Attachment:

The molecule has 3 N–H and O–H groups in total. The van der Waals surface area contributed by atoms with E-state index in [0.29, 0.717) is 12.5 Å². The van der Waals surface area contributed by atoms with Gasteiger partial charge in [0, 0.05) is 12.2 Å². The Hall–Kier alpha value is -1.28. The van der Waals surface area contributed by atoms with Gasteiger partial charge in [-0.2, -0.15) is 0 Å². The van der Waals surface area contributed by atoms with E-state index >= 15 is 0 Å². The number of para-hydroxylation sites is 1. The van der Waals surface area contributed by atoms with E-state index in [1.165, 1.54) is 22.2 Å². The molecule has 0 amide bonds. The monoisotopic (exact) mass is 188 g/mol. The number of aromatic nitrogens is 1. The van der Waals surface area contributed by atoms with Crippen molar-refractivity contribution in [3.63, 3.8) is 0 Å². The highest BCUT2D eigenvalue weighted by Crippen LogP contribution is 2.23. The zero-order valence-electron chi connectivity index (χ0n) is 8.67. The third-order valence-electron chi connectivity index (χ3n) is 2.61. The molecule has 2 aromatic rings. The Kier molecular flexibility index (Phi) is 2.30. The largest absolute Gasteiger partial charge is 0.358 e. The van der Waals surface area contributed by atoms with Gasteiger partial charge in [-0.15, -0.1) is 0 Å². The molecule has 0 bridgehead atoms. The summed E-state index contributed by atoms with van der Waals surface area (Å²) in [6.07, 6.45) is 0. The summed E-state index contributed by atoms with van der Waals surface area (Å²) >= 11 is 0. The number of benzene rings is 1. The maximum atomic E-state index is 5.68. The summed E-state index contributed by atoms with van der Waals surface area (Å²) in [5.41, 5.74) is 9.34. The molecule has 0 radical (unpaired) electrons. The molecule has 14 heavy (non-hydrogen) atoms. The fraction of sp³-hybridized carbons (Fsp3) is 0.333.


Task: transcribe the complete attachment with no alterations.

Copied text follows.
The molecule has 3 N–H and O–H groups in total. The van der Waals surface area contributed by atoms with E-state index in [0.29, 0.717) is 12.5 Å². The van der Waals surface area contributed by atoms with Gasteiger partial charge in [0, 0.05) is 12.2 Å². The Hall–Kier alpha value is -1.28. The van der Waals surface area contributed by atoms with Gasteiger partial charge in [-0.2, -0.15) is 0 Å². The van der Waals surface area contributed by atoms with E-state index >= 15 is 0 Å². The number of para-hydroxylation sites is 1. The van der Waals surface area contributed by atoms with E-state index in [1.165, 1.54) is 22.2 Å². The molecule has 0 amide bonds. The monoisotopic (exact) mass is 188 g/mol. The number of aromatic nitrogens is 1. The van der Waals surface area contributed by atoms with Crippen molar-refractivity contribution in [3.63, 3.8) is 0 Å². The highest BCUT2D eigenvalue weighted by Crippen LogP contribution is 2.23. The zero-order valence-electron chi connectivity index (χ0n) is 8.67. The third-order valence-electron chi connectivity index (χ3n) is 2.61. The molecule has 2 aromatic rings. The Kier molecular flexibility index (Phi) is 2.30. The largest absolute Gasteiger partial charge is 0.358 e. The van der Waals surface area contributed by atoms with Gasteiger partial charge in [-0.15, -0.1) is 0 Å². The molecule has 0 bridgehead atoms. The summed E-state index contributed by atoms with van der Waals surface area (Å²) in [6.07, 6.45) is 0. The summed E-state index contributed by atoms with van der Waals surface area (Å²) >= 11 is 0. The number of benzene rings is 1. The maximum atomic E-state index is 5.68. The summed E-state index contributed by atoms with van der Waals surface area (Å²) in [5.41, 5.74) is 9.34. The molecule has 0 radical (unpaired) electrons. The molecule has 14 heavy (non-hydrogen) atoms. The fraction of sp³-hybridized carbons (Fsp3) is 0.333.